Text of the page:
Frac sand firm agrees to voluntary environmental reviews for proposed SE Minn. minesby Elizabeth Dunbar, Minnesota Public Radio
ST. PAUL, Minn. — A frac sand mining company proposing two mines in Winona County has agreed to conduct an in-depth environmental review of the projects voluntarily, officials said Thursday.
The decision by Minnesota Sands comes two weeks after the Minnesota Department of Health and Minnesota Pollution Control Agency called for an Environmental Impact Statement (EIS) on the proposals.
The more detailed review isn't required by state law, so it had been up to Winona County officials to decide whether to require one. A hearing on that question had been scheduled for tonight, but county officials cancelled the meeting after being notified of Minnesota Sands' decision.
"More details on the scope of the EIS and procedure to follow will be released in the upcoming days," county officials said in a news release.
Silica sand mining is getting more scrutiny from state officials who are concerned about health impacts from silica dust and the possibility of mining pollutants seeping into groundwater and drinking water aquifers. Demand for silica sand is high because it is essential to hydraulic fracturing, or "fracking," that produces oil and gas.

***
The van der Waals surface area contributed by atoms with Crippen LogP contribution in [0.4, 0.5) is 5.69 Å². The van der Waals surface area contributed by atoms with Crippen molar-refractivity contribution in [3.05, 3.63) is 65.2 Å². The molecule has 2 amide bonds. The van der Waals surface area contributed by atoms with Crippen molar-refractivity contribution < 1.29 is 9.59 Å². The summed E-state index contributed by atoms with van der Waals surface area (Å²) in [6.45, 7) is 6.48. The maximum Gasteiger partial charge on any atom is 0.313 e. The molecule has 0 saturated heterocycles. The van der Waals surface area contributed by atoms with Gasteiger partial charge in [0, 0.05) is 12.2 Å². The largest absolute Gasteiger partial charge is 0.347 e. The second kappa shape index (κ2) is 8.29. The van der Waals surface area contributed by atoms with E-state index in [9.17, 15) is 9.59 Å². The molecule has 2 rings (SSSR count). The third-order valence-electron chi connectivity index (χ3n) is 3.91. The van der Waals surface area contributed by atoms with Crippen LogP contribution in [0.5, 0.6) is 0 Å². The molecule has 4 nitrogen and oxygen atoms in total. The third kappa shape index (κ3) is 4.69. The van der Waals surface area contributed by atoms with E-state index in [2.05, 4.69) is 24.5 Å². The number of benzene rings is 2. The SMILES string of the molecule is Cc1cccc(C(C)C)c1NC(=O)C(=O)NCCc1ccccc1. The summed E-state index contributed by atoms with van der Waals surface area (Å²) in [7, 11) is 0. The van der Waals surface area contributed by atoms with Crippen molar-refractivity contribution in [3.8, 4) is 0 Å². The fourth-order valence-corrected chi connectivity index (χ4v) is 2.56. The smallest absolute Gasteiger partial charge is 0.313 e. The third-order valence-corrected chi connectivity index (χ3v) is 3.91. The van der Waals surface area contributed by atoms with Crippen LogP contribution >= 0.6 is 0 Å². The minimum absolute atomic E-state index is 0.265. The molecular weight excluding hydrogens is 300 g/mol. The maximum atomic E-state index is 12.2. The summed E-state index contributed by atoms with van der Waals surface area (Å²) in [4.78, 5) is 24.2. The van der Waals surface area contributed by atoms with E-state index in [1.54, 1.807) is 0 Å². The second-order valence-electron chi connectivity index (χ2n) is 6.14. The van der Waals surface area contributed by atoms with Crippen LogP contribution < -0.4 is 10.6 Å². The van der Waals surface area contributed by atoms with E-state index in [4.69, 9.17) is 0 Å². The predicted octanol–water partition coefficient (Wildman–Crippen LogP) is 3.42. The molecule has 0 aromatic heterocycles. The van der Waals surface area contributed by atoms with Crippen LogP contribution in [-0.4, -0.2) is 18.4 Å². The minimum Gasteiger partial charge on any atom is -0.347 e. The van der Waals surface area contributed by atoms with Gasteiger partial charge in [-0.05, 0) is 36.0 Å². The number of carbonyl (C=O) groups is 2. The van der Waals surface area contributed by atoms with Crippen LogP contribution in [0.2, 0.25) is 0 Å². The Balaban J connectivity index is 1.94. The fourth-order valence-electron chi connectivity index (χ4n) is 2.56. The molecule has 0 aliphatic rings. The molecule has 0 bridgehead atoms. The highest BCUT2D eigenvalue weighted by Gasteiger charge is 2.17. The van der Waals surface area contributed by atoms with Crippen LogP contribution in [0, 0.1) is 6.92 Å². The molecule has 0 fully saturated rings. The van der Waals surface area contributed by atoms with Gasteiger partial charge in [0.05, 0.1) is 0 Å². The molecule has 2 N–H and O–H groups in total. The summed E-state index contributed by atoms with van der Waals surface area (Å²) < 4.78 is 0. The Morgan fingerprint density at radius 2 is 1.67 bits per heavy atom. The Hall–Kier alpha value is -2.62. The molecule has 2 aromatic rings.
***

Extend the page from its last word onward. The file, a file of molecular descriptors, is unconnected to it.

A joint House and Senate hearing on silica sand mining was held at the Capitol this week, and lawmakers will consider legislation placing tighter restrictions on the industry — including a possible moratorium on mining activity — next week.
"We are happy that the frac sand company has seen the light," said Jim Gurley, a founding member of Winona Area Citizens Concerned About Silica Mining. "It's extremely important to Winona County that all possible consequences and cumulative effects from these mines is studied thoroughly."
The proposed mines would be located south of St. Charles in Saratoga Township.
Winona County had prepared an Environmental Assessment Worksheet on the proposals, but Gurley said the study wasn't good enough. The state agencies agreed, saying it didn't provide enough information on possible risks.